Research Foundation News

May 16, 2019

Agricultural researchers can quickly measure plant growth, health with inexpensive drones, laptops and a software app

Hearst progeny Anthony Hearst is co-founder of Progeny Drone, which has launched a software application that allows plant breeders, agronomists, and others involved in small-plot trials to quickly and easily convert aerial crop photos into real-time plot-level metrics of plant growth and health. That information can help researchers make more data-driven decisions about best practices. (Purdue Research Foundation image/Hope Sale) Download image

Progeny Drone offers way to save time, money on small-plot trials

WEST LAFAYETTE, Ind. – Agricultural researchers have long used small-plot trials to test a myriad of practices, such as selecting the best seeds, fertilizer and crop-control products, and depending on their eyes and opinions to determine what works best.

The work is costly because it takes a lot of manpower and the results are subjective.

Progeny Drone Inc., a Purdue University-affiliated startup, has launched a software application that allows plant breeders, agronomists, and others involved in small-plot trials to  quickly and easily  convert aerial crop photos into real-time plot-level metrics of plant growth and health that can help researchers make more data-driven decisions about best practices.

“We can measure plant growth and health faster, at a dramatically lower cost, and more precisely than people can do it by eye,” said Anthony Hearst, a co-founder of Progeny Drone. “The Progeny software app lets people with no programming experience turn raw drone images into plot images and metrics using low-cost drones and laptops.”

Progeny can turnaround these data within 10 minutes, Hearst said.

Hearst, who recently earned his doctoral degree in agricultural and biological engineering at Purdue, launched his startup in 2018. He said he was able to hone his app to meet the needs of potential customers by taking part in the National Science Foundation Innovation Corps program. He received a $50,000 I-Corps grant to survey potential users for a market analysis about the app he was developing.

“I interviewed hundreds of people from plant breeders to weed scientists and others who conduct outdoor small-plot trials and discovered there were a lot of people interested in the product I developed,” he said. “Our app is made by plant breeders, for plant breeders, but it meets the needs of all kinds of people doing outdoor small-plot trials.”

Progeny Drone has licensed the technology through the Purdue Office of Technology Commercialization. DelMar Software Development, based in the Purdue Research Park in West Lafayette, helped Progeny Drone fine-tune the product’s interface for ease of data entry and result tracking. It also helped create a payment mechanism.

“I would not have been able to do this myself,” he said. “DelMar was key to helping us get the app to market. They did a good job of listening to me and getting an understanding of what the technology does and helping me move the app to market.”

Hearst is looking for customers. He said that while he is initially targeting researchers doing small-plot trials, the app could be used eventually by farmers. People interested in the software can learn more here.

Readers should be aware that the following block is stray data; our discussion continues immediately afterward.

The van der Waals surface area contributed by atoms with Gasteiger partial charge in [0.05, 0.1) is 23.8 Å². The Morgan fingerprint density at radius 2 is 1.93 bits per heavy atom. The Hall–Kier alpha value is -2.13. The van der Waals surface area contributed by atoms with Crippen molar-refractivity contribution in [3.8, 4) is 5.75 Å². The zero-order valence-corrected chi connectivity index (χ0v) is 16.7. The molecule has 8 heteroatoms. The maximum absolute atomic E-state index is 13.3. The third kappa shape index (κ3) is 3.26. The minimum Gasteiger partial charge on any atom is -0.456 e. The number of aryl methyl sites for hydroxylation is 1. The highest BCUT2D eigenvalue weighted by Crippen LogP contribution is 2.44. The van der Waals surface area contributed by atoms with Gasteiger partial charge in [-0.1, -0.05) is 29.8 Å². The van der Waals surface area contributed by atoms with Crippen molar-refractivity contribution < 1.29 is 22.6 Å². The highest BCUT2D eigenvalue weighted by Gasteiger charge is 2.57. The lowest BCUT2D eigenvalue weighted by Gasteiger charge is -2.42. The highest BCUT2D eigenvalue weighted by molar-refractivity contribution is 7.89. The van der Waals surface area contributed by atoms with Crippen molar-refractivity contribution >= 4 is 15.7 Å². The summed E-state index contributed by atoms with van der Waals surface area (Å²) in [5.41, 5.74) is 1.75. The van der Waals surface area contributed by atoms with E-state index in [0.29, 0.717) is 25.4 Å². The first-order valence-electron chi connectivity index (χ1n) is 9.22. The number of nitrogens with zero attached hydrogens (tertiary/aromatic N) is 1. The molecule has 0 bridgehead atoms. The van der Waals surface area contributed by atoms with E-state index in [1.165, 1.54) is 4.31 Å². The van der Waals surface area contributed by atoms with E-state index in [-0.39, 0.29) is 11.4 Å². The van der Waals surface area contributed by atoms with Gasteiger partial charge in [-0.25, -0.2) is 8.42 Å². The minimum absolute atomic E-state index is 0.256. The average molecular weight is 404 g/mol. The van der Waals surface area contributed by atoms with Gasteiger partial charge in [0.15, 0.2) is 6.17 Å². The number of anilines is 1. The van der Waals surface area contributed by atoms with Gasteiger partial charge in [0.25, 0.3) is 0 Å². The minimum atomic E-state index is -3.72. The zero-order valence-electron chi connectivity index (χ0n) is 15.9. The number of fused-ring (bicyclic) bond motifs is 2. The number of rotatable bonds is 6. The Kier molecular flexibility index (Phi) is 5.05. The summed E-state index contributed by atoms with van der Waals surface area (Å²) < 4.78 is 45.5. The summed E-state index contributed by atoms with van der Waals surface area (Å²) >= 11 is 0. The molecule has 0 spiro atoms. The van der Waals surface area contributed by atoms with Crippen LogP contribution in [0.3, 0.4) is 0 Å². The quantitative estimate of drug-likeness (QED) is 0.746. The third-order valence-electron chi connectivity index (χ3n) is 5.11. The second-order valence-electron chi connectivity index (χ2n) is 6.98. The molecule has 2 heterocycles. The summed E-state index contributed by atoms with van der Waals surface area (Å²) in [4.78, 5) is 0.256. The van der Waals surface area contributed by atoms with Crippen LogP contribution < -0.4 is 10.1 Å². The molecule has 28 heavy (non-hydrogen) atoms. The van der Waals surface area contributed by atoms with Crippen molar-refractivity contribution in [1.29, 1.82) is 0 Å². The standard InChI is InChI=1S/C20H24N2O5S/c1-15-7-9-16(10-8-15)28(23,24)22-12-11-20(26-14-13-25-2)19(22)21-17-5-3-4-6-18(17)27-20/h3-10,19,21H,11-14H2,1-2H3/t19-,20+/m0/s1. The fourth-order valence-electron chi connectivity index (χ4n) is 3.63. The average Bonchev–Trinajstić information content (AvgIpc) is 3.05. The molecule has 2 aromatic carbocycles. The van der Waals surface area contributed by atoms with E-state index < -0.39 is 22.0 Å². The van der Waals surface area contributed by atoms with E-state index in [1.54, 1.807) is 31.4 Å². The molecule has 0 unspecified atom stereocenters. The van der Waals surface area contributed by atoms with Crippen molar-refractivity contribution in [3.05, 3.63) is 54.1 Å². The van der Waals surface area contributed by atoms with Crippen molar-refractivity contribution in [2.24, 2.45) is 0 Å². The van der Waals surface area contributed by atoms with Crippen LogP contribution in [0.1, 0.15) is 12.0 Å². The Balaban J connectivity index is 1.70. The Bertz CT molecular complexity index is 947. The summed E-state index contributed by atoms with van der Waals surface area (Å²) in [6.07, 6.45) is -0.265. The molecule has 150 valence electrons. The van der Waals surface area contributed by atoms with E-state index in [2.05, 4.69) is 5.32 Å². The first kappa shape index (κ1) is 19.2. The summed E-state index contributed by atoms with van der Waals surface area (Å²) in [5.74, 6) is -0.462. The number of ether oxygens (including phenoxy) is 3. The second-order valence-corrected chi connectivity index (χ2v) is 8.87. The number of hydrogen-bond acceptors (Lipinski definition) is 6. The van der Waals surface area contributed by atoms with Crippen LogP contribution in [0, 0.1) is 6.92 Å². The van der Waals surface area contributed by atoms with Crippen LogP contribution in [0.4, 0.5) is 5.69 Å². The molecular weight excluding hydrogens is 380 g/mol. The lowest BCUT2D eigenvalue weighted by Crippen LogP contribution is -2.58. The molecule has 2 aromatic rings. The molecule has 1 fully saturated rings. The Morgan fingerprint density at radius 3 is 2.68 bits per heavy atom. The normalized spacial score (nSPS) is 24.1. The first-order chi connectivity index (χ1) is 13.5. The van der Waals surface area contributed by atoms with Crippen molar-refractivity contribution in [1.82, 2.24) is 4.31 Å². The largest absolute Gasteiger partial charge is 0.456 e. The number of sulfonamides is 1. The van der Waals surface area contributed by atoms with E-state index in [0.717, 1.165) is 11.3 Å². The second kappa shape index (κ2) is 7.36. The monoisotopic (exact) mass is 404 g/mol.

Hearst added that the Purdue Foundry, a startup accelerator based in Discovery Park’s Burton D. Morgan Center for Entrepreneurship, was essential in helping Progeny Drone get off the ground. The company also received a $60,000 award from AG-Celerator, a $2 million plant science innovation fund designed to provide critical startup support for Purdue innovators wishing to commercialize Purdue intellectual property.

The technology aligns with Purdue’s Giant Leaps celebration, celebrating the global advancements in sustainability as part of Purdue’s 150th anniversary. It is one of the four themes of the yearlong celebration’s Ideas Festival, designed to showcase Purdue as an intellectual center solving real-world issues.       

About DelMar Software Development

DelMar Software Development LLC, celebrating its 15-year anniversary, was established in 2004 in West Lafayette. DelMar builds custom applications for mobile, web, desktops, and cloud servers. With offices in West Lafayette and Indianapolis, DelMar is a software solutions partner for startups and small to large businesses; creating programs and systems that can meet the needs of any product or organization. To learn more, visit or contact DelMar at

About Purdue Office of Technology Commercialization

The Purdue Office of Technology Commercialization operates one of the most comprehensive technology transfer programs among leading research universities in the U.S. Services provided by this office support the economic development initiatives of Purdue University and benefit the university's academic activities. The office is managed by the Purdue Research Foundation, which received the 2016 Innovation and Economic Prosperity Universities Award for Innovation from the Association of Public and Land-grant Universities. For more information about funding and investment opportunities in startups based on a Purdue innovation, contact the Purdue Foundry at For more information on licensing a Purdue innovation, contact the Office of Technology Commercialization at and reference (2017-RAIN-67802). The Purdue Research Foundation is a private, nonprofit foundation created to advance the mission of Purdue University.         

Writer: Tom Coyne, 765-588-1044,

Sources: Anthony Hearst,  

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